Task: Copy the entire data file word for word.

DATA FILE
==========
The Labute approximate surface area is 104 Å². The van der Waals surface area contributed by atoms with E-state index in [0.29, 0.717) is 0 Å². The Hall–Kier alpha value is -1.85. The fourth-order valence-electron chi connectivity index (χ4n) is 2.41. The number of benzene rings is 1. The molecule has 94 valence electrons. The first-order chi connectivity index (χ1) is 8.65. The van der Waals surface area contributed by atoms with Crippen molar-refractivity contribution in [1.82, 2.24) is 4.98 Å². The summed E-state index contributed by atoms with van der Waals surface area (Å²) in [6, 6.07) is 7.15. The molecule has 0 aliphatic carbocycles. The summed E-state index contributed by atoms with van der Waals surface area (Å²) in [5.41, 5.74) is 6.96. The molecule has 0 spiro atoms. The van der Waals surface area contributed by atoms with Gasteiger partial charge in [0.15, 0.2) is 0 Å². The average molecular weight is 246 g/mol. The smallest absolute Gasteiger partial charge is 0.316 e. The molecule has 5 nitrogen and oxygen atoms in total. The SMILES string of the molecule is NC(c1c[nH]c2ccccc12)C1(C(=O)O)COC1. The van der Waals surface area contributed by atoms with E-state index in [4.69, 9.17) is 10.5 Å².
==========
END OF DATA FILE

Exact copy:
The Labute approximate surface area is 104 Å². The van der Waals surface area contributed by atoms with E-state index in [0.29, 0.717) is 0 Å². The Hall–Kier alpha value is -1.85. The fourth-order valence-electron chi connectivity index (χ4n) is 2.41. The number of benzene rings is 1. The molecule has 94 valence electrons. The first-order chi connectivity index (χ1) is 8.65. The van der Waals surface area contributed by atoms with Crippen molar-refractivity contribution in [1.82, 2.24) is 4.98 Å². The summed E-state index contributed by atoms with van der Waals surface area (Å²) in [6, 6.07) is 7.15. The molecule has 0 aliphatic carbocycles. The summed E-state index contributed by atoms with van der Waals surface area (Å²) in [5.41, 5.74) is 6.96. The molecule has 0 spiro atoms. The van der Waals surface area contributed by atoms with Gasteiger partial charge in [0.15, 0.2) is 0 Å². The average molecular weight is 246 g/mol. The smallest absolute Gasteiger partial charge is 0.316 e. The molecule has 5 nitrogen and oxygen atoms in total. The SMILES string of the molecule is NC(c1c[nH]c2ccccc12)C1(C(=O)O)COC1. The van der Waals surface area contributed by atoms with E-state index in [4.69, 9.17) is 10.5 Å².